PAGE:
UPDATE: Dubious Alliance is now available on Kickstarter! Check it out and pledge!
Last weekend at Celesticon I had the privilege of sitting in to play a card game called Dubious Alliance with a few people and it’s creator, Brandon Raasch. I should mention that I was also on a panel on game design at Celesticon with Brandon, but I’d signed up for the playtest before I knew we’d be on the panel together.
At it’s core, Dubious Alliance is a “screw you” card trading game. The fluff is that each player is a member of a rampaging orc band, and as we pillage and conquer we’re competing and trading for the best loot. The actual mechanics work out so that you are forced to trade with others every so often, and character cards for each “Orc” that offer different strategic options to each player.
It’s very clearly a light-hearted, beer-and-pretzels kind of game. You aren’t meant to be agonizing over each card and playing a long game of strategy and cunning. No, what the game does particularly well is emergent narrative.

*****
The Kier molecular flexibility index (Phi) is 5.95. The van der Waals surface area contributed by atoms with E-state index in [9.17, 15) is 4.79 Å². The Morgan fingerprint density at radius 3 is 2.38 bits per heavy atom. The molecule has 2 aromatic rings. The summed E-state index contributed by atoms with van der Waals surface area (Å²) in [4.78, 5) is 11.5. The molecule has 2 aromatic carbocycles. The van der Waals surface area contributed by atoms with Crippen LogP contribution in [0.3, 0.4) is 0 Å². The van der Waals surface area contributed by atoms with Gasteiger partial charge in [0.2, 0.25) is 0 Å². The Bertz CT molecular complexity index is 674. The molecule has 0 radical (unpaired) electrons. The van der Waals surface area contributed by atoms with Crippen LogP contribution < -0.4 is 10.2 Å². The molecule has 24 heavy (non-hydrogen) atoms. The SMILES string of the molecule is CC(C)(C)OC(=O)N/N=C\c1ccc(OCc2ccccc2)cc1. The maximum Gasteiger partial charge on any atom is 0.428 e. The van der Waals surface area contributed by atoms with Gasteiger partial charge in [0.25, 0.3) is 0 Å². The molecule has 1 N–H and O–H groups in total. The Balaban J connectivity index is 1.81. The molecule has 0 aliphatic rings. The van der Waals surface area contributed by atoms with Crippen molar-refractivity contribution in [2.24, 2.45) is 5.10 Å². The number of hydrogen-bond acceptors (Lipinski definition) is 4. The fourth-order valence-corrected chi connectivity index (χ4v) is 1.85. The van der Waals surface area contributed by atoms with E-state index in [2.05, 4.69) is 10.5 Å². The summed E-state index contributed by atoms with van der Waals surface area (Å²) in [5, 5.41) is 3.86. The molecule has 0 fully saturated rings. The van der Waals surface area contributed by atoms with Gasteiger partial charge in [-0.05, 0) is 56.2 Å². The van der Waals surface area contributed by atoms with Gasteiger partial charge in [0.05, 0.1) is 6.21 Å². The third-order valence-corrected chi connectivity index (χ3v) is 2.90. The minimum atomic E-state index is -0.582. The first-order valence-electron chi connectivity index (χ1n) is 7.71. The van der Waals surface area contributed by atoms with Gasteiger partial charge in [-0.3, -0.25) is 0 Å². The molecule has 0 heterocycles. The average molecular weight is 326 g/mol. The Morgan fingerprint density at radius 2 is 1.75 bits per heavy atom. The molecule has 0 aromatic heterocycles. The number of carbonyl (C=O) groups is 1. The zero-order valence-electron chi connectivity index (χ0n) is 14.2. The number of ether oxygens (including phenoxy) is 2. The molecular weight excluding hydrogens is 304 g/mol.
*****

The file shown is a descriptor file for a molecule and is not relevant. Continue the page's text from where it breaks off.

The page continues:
To digress for a moment (though trust me, it ties back in), I recently listened to an RPG Panelcast entitled “Game Design in Mind Control.” Towards the end of the panel, the presenters bring up the idea of emergent narrative, though they don’t name it as such. The example they give is a game of Clue. In Clue, there’s no strategic bonus to talking with a southern accent as you wander through the halls as Colonel Mustard, and nothing in the rules compels you to play Miss Scarlett as a sultry vixen. But, (some people at least) do anyway. Because it’s fun! And that’s emergent narrative, and really, as they bring up, probably the root of roleplaying in general.
Back to Dubious Alliance, the game does a great job of putting you into the role and mindset of an orc. There’s really no hard strategic value to it, but it’s a lot more fun if you give your cards colorful embellishments and try to talk up their worth to whatever buddies you’re trying to dupe. Furthermore, as you collect cards, you add them into the ‘story’ of your orc, and it’s very easy to see a tale of conquest, woe, betrayal, and orcyness literally being played onto the tabletop.